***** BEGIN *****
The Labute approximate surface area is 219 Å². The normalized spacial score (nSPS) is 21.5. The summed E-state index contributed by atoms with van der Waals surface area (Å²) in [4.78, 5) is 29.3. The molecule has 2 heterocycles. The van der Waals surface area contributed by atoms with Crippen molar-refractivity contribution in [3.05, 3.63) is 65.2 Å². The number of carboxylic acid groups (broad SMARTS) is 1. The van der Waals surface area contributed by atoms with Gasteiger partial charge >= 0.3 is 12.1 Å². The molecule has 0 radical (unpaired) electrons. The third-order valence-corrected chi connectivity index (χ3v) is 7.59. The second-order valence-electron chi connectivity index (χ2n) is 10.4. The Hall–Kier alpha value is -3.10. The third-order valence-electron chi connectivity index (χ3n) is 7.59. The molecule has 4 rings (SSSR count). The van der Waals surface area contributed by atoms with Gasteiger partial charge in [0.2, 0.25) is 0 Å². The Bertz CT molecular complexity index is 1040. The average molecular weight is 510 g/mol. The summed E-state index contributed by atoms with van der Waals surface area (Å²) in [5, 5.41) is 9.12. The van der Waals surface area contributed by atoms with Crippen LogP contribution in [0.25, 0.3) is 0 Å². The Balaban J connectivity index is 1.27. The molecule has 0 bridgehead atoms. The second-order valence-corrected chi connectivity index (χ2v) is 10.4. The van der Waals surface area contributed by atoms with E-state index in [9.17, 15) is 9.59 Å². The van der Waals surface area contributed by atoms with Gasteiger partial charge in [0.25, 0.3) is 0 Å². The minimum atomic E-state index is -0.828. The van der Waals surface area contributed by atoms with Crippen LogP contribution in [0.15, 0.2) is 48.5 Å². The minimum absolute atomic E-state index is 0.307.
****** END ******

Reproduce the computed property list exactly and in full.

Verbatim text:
The Labute approximate surface area is 219 Å². The normalized spacial score (nSPS) is 21.5. The summed E-state index contributed by atoms with van der Waals surface area (Å²) in [4.78, 5) is 29.3. The molecule has 2 heterocycles. The van der Waals surface area contributed by atoms with Crippen molar-refractivity contribution in [3.05, 3.63) is 65.2 Å². The number of carboxylic acid groups (broad SMARTS) is 1. The van der Waals surface area contributed by atoms with Gasteiger partial charge >= 0.3 is 12.1 Å². The molecule has 0 radical (unpaired) electrons. The third-order valence-corrected chi connectivity index (χ3v) is 7.59. The second-order valence-electron chi connectivity index (χ2n) is 10.4. The Hall–Kier alpha value is -3.10. The third-order valence-electron chi connectivity index (χ3n) is 7.59. The molecule has 4 rings (SSSR count). The van der Waals surface area contributed by atoms with Gasteiger partial charge in [0.2, 0.25) is 0 Å². The Bertz CT molecular complexity index is 1040. The average molecular weight is 510 g/mol. The summed E-state index contributed by atoms with van der Waals surface area (Å²) in [5, 5.41) is 9.12. The van der Waals surface area contributed by atoms with Crippen LogP contribution in [0.25, 0.3) is 0 Å². The Balaban J connectivity index is 1.27. The molecule has 0 bridgehead atoms. The second-order valence-corrected chi connectivity index (χ2v) is 10.4. The van der Waals surface area contributed by atoms with E-state index in [9.17, 15) is 9.59 Å². The van der Waals surface area contributed by atoms with Gasteiger partial charge in [0.25, 0.3) is 0 Å². The minimum atomic E-state index is -0.828. The van der Waals surface area contributed by atoms with Crippen LogP contribution in [0.15, 0.2) is 48.5 Å². The minimum absolute atomic E-state index is 0.307.